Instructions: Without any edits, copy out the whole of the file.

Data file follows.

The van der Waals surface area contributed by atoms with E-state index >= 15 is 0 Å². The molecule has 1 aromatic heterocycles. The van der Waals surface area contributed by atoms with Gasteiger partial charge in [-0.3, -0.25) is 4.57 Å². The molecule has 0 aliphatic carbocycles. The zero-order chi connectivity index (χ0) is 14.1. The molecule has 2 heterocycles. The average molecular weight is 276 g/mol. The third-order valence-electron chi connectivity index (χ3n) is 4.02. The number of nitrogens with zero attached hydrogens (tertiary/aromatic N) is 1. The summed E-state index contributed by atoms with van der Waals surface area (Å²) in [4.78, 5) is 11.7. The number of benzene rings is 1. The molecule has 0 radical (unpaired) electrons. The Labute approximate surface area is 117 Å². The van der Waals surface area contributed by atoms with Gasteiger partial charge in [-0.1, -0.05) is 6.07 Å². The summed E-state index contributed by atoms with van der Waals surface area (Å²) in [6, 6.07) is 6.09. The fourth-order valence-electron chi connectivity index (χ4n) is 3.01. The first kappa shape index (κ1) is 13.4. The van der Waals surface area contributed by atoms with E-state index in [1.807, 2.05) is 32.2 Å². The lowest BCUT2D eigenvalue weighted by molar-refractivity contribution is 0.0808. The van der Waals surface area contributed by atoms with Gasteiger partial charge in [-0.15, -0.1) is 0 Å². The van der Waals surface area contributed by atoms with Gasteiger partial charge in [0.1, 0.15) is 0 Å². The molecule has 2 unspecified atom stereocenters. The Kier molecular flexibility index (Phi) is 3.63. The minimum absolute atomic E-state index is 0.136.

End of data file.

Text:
The van der Waals surface area contributed by atoms with E-state index >= 15 is 0 Å². The molecule has 1 aromatic heterocycles. The van der Waals surface area contributed by atoms with Gasteiger partial charge in [-0.3, -0.25) is 4.57 Å². The molecule has 0 aliphatic carbocycles. The zero-order chi connectivity index (χ0) is 14.1. The molecule has 2 heterocycles. The average molecular weight is 276 g/mol. The third-order valence-electron chi connectivity index (χ3n) is 4.02. The number of nitrogens with zero attached hydrogens (tertiary/aromatic N) is 1. The summed E-state index contributed by atoms with van der Waals surface area (Å²) in [4.78, 5) is 11.7. The number of benzene rings is 1. The molecule has 0 radical (unpaired) electrons. The Labute approximate surface area is 117 Å². The van der Waals surface area contributed by atoms with Gasteiger partial charge in [-0.1, -0.05) is 6.07 Å². The summed E-state index contributed by atoms with van der Waals surface area (Å²) in [6, 6.07) is 6.09. The fourth-order valence-electron chi connectivity index (χ4n) is 3.01. The first kappa shape index (κ1) is 13.4. The van der Waals surface area contributed by atoms with E-state index in [1.807, 2.05) is 32.2 Å². The lowest BCUT2D eigenvalue weighted by molar-refractivity contribution is 0.0808. The van der Waals surface area contributed by atoms with Gasteiger partial charge in [-0.15, -0.1) is 0 Å². The van der Waals surface area contributed by atoms with Gasteiger partial charge in [0.1, 0.15) is 0 Å². The molecule has 2 unspecified atom stereocenters. The Kier molecular flexibility index (Phi) is 3.63. The minimum absolute atomic E-state index is 0.136.